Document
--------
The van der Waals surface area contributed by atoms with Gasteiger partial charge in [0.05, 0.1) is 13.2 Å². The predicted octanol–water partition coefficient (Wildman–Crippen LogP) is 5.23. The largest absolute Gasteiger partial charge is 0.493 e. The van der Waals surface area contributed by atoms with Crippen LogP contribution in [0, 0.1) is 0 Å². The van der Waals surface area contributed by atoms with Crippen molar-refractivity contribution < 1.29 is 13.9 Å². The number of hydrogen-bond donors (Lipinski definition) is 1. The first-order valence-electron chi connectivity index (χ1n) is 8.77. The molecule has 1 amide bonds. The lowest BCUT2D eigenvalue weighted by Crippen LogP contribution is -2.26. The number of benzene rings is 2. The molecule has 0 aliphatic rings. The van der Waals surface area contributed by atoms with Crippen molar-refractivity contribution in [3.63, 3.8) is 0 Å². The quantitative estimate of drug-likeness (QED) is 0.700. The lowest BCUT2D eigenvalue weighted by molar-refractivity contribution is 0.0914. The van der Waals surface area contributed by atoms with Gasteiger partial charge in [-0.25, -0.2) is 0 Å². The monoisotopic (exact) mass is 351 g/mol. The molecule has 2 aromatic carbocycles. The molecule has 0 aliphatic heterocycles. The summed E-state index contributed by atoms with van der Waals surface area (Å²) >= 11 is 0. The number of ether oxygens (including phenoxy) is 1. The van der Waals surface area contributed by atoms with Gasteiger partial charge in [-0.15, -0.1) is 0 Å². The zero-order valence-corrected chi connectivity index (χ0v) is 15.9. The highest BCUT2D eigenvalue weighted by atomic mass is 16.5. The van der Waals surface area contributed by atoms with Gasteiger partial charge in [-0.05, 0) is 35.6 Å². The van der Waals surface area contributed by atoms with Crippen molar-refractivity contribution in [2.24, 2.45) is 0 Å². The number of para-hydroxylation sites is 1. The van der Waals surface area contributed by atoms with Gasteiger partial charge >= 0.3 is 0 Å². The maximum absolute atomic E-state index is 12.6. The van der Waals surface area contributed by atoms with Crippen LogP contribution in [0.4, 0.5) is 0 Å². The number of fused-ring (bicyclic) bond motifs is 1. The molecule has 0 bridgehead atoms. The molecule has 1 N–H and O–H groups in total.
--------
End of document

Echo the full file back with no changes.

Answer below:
The van der Waals surface area contributed by atoms with Gasteiger partial charge in [0.05, 0.1) is 13.2 Å². The predicted octanol–water partition coefficient (Wildman–Crippen LogP) is 5.23. The largest absolute Gasteiger partial charge is 0.493 e. The van der Waals surface area contributed by atoms with Crippen LogP contribution in [0, 0.1) is 0 Å². The van der Waals surface area contributed by atoms with Crippen molar-refractivity contribution < 1.29 is 13.9 Å². The number of hydrogen-bond donors (Lipinski definition) is 1. The first-order valence-electron chi connectivity index (χ1n) is 8.77. The molecule has 1 amide bonds. The lowest BCUT2D eigenvalue weighted by Crippen LogP contribution is -2.26. The number of benzene rings is 2. The molecule has 0 aliphatic rings. The van der Waals surface area contributed by atoms with Crippen molar-refractivity contribution in [3.63, 3.8) is 0 Å². The quantitative estimate of drug-likeness (QED) is 0.700. The lowest BCUT2D eigenvalue weighted by molar-refractivity contribution is 0.0914. The van der Waals surface area contributed by atoms with Gasteiger partial charge in [-0.25, -0.2) is 0 Å². The monoisotopic (exact) mass is 351 g/mol. The molecule has 2 aromatic carbocycles. The molecule has 0 aliphatic heterocycles. The summed E-state index contributed by atoms with van der Waals surface area (Å²) >= 11 is 0. The number of ether oxygens (including phenoxy) is 1. The van der Waals surface area contributed by atoms with Gasteiger partial charge in [-0.15, -0.1) is 0 Å². The zero-order valence-corrected chi connectivity index (χ0v) is 15.9. The highest BCUT2D eigenvalue weighted by atomic mass is 16.5. The van der Waals surface area contributed by atoms with Gasteiger partial charge in [-0.05, 0) is 35.6 Å². The van der Waals surface area contributed by atoms with Crippen molar-refractivity contribution in [2.24, 2.45) is 0 Å². The number of para-hydroxylation sites is 1. The van der Waals surface area contributed by atoms with Gasteiger partial charge >= 0.3 is 0 Å². The maximum absolute atomic E-state index is 12.6. The van der Waals surface area contributed by atoms with Crippen LogP contribution in [0.4, 0.5) is 0 Å². The number of fused-ring (bicyclic) bond motifs is 1. The molecule has 0 bridgehead atoms. The molecule has 1 N–H and O–H groups in total.